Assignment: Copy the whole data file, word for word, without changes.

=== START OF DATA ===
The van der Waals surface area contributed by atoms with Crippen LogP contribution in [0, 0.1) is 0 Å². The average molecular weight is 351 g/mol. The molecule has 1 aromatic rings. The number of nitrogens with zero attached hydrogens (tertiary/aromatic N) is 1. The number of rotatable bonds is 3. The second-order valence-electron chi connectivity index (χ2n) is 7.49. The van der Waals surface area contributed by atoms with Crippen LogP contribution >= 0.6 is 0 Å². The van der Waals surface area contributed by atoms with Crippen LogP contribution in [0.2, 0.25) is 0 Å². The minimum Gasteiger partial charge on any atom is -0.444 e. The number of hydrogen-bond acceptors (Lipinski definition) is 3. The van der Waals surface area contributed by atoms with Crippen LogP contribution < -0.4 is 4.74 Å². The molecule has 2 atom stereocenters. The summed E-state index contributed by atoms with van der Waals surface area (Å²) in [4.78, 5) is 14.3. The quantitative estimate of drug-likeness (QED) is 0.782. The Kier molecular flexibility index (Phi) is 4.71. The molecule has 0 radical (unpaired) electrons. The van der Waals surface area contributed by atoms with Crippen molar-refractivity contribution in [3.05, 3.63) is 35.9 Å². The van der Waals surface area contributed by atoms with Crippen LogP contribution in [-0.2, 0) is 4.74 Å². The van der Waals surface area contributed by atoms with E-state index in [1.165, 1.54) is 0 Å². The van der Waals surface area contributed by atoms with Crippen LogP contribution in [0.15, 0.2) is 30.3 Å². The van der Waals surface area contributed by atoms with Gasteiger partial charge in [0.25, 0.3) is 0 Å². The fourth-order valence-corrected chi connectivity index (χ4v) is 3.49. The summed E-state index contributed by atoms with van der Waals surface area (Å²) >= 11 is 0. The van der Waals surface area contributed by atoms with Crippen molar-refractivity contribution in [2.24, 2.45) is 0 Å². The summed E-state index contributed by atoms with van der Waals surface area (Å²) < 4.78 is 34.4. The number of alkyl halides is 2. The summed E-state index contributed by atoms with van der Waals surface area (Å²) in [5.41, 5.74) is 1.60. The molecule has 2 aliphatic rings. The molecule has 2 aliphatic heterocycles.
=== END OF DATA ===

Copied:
The van der Waals surface area contributed by atoms with Crippen LogP contribution in [0, 0.1) is 0 Å². The average molecular weight is 351 g/mol. The molecule has 1 aromatic rings. The number of nitrogens with zero attached hydrogens (tertiary/aromatic N) is 1. The number of rotatable bonds is 3. The second-order valence-electron chi connectivity index (χ2n) is 7.49. The van der Waals surface area contributed by atoms with Crippen LogP contribution >= 0.6 is 0 Å². The van der Waals surface area contributed by atoms with Crippen LogP contribution in [0.2, 0.25) is 0 Å². The minimum Gasteiger partial charge on any atom is -0.444 e. The number of hydrogen-bond acceptors (Lipinski definition) is 3. The van der Waals surface area contributed by atoms with Crippen LogP contribution < -0.4 is 4.74 Å². The molecule has 2 atom stereocenters. The summed E-state index contributed by atoms with van der Waals surface area (Å²) in [4.78, 5) is 14.3. The quantitative estimate of drug-likeness (QED) is 0.782. The Kier molecular flexibility index (Phi) is 4.71. The molecule has 0 radical (unpaired) electrons. The van der Waals surface area contributed by atoms with Crippen molar-refractivity contribution in [3.05, 3.63) is 35.9 Å². The van der Waals surface area contributed by atoms with Crippen LogP contribution in [-0.2, 0) is 4.74 Å². The van der Waals surface area contributed by atoms with E-state index in [1.165, 1.54) is 0 Å². The van der Waals surface area contributed by atoms with Crippen LogP contribution in [0.15, 0.2) is 30.3 Å². The van der Waals surface area contributed by atoms with Gasteiger partial charge in [0.25, 0.3) is 0 Å². The fourth-order valence-corrected chi connectivity index (χ4v) is 3.49. The summed E-state index contributed by atoms with van der Waals surface area (Å²) >= 11 is 0. The van der Waals surface area contributed by atoms with Crippen molar-refractivity contribution in [2.24, 2.45) is 0 Å². The summed E-state index contributed by atoms with van der Waals surface area (Å²) < 4.78 is 34.4. The number of alkyl halides is 2. The summed E-state index contributed by atoms with van der Waals surface area (Å²) in [5.41, 5.74) is 1.60. The molecule has 2 aliphatic rings. The molecule has 2 aliphatic heterocycles.